Emotional Gauge: Peter Phillips (1999) suggested that the chorus echo main characters and feel what the audience should feel: "Throughout the play, the Chorus reflects the thoughts of all non-major characters. It also almost defines the way the audience is supposed to react; e.g., after Oedipus blinds himself, they attempt to express the feelings of horror the audience must be feeling."
O's Pride: Michael Frutiger (1998) sided with the chorus in their estimation of Oedipus: "Look at the response of the the chorus to the conversation between Jacosta and Oedipus. The main metaphor of this passage is pride. Oedipus had so much pride that he failed to even consider the possibility that he himself could have killed Laius."
Elders of Thebes: Neumann (1999) noted that "The chorus are the elders in Thebes. They have a different perspective on Oedipus's problem because they have already suffered the decline to the third stage of the riddle of the Sphinx."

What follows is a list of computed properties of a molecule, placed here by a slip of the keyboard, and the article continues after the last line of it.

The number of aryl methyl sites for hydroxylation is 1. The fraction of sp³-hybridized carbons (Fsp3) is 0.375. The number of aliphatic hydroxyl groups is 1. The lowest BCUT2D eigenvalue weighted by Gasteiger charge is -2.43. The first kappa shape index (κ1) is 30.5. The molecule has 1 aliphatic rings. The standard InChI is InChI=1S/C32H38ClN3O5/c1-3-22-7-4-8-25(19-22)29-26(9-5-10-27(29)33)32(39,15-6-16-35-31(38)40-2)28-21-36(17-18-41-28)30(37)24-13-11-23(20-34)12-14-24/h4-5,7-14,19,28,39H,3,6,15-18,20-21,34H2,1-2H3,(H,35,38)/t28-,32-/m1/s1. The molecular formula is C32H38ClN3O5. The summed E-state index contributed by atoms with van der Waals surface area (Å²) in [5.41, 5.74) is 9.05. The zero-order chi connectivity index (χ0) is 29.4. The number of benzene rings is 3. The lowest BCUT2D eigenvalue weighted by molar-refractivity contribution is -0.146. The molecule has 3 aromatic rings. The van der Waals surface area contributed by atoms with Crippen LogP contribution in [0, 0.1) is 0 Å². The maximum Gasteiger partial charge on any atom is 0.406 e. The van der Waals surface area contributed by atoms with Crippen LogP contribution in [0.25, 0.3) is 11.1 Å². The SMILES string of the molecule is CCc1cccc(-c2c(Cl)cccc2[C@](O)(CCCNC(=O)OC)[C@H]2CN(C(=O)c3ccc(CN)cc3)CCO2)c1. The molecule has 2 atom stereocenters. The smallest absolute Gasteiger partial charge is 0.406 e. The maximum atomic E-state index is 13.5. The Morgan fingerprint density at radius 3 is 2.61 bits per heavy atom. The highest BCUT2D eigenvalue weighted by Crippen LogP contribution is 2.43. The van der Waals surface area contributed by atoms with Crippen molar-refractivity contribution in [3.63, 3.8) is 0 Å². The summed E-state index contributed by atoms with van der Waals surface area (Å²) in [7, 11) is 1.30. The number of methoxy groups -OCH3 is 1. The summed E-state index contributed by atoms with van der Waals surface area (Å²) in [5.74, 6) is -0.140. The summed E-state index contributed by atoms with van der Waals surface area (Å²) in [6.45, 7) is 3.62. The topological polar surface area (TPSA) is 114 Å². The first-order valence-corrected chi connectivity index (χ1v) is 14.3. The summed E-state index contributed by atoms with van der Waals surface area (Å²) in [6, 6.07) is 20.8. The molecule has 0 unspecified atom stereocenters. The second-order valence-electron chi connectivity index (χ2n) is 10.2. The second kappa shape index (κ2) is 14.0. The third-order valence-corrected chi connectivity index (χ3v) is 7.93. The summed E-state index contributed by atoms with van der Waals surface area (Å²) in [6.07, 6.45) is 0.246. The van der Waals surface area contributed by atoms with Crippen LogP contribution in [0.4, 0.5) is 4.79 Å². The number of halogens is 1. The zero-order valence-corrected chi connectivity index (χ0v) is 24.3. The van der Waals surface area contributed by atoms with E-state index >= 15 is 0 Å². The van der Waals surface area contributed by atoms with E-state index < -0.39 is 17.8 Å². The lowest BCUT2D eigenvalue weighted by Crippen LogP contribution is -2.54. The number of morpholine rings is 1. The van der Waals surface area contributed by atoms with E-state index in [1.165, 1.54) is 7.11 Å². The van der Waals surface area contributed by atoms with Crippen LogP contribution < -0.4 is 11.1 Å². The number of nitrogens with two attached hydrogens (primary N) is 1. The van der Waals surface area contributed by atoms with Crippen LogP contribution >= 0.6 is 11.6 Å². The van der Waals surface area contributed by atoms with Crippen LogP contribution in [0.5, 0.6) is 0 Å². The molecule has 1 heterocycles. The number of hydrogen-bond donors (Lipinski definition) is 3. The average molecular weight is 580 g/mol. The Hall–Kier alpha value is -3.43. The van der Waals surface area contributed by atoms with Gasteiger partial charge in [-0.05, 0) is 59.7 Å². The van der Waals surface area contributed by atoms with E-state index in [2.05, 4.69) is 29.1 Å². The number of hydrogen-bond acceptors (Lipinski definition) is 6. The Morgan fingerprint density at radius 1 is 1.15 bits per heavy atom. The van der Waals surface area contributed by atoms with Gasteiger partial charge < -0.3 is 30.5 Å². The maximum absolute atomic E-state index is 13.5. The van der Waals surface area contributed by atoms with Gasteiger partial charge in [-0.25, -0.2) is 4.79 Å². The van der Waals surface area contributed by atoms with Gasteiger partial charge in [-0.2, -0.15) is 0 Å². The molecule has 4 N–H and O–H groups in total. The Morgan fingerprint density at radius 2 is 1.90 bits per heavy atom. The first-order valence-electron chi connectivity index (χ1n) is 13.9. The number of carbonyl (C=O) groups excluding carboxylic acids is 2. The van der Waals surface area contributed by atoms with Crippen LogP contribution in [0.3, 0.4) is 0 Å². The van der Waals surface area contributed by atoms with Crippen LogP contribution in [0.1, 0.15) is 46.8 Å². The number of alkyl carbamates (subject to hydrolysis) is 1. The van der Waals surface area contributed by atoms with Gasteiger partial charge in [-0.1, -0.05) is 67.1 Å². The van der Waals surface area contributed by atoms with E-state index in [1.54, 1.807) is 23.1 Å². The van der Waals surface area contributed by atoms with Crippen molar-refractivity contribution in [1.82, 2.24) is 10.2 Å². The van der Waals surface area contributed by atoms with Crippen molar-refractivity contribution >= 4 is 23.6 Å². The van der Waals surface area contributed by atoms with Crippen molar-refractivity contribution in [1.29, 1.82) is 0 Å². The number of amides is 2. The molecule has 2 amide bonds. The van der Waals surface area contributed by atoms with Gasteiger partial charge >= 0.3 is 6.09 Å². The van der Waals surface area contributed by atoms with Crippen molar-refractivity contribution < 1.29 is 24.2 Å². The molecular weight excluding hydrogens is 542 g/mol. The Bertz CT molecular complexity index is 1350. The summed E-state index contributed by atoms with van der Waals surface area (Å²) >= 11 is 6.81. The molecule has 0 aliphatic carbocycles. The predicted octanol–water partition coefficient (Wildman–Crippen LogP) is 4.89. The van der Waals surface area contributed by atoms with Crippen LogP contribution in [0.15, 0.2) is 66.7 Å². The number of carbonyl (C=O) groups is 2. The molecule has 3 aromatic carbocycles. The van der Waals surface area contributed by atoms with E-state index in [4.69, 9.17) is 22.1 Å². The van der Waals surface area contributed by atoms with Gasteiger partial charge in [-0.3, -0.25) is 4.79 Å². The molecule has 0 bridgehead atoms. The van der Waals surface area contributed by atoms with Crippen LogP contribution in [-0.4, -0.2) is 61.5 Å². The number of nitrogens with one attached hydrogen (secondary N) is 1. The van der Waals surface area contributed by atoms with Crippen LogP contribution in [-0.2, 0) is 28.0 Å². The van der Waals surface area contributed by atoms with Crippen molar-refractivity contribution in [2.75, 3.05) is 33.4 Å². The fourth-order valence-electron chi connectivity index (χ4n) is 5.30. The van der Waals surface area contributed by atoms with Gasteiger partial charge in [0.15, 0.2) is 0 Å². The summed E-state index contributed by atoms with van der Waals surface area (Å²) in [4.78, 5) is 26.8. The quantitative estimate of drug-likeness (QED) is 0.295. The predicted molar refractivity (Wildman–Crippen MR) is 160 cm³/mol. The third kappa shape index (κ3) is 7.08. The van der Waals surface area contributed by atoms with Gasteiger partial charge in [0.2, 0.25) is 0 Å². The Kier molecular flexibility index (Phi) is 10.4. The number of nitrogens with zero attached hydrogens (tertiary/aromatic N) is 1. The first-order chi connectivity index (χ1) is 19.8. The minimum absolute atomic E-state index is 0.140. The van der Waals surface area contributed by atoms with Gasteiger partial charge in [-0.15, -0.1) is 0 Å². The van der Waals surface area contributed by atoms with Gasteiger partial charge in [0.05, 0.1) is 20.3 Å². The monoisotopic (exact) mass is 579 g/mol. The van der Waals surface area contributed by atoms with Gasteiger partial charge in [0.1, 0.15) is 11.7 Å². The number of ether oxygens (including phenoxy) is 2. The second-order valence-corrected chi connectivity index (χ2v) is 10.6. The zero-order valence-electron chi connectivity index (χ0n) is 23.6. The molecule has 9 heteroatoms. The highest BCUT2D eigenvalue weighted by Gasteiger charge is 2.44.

Wise But Not Infallible: Lilk13 (1999) sized up the chorus thus: "The chorus, the townspeople, thought that the gods spoke to Oedipus. They thought this because ten years earlier a sphinx, a beast with the body of a lion, the wings of an eagle and the head of a woman was devouring anyone who tried to leave or enter the city. Oedipus solved the riddle of the Sphinx there by conquering the creature. Since no one else had been able to solve the riddle the townspeople figured Oedipus had spoken to the gods. The problem is that Oedipus had a prophecy told about him many years earlier that he would murder his father and marry his mother. And both had so far come true, so it is possible that if the gods had prophesized about Oedipus killing his father, and then King Laius is the only one the sphinx would allow to pass, that it was the gods who intervened to seal Oedipus's fate, not the gods speaking to Oedipus. The townspeople do see the impending doom about to impale Thebes; they also see the prophecy coming into clear view. The townspeople are not spokespersons for the playwright; they are the portrayal of the kind of human beings that could be the wise men, or the scholars. They have knowledge and do see a lot of the underlying plot, even though they don't see everything."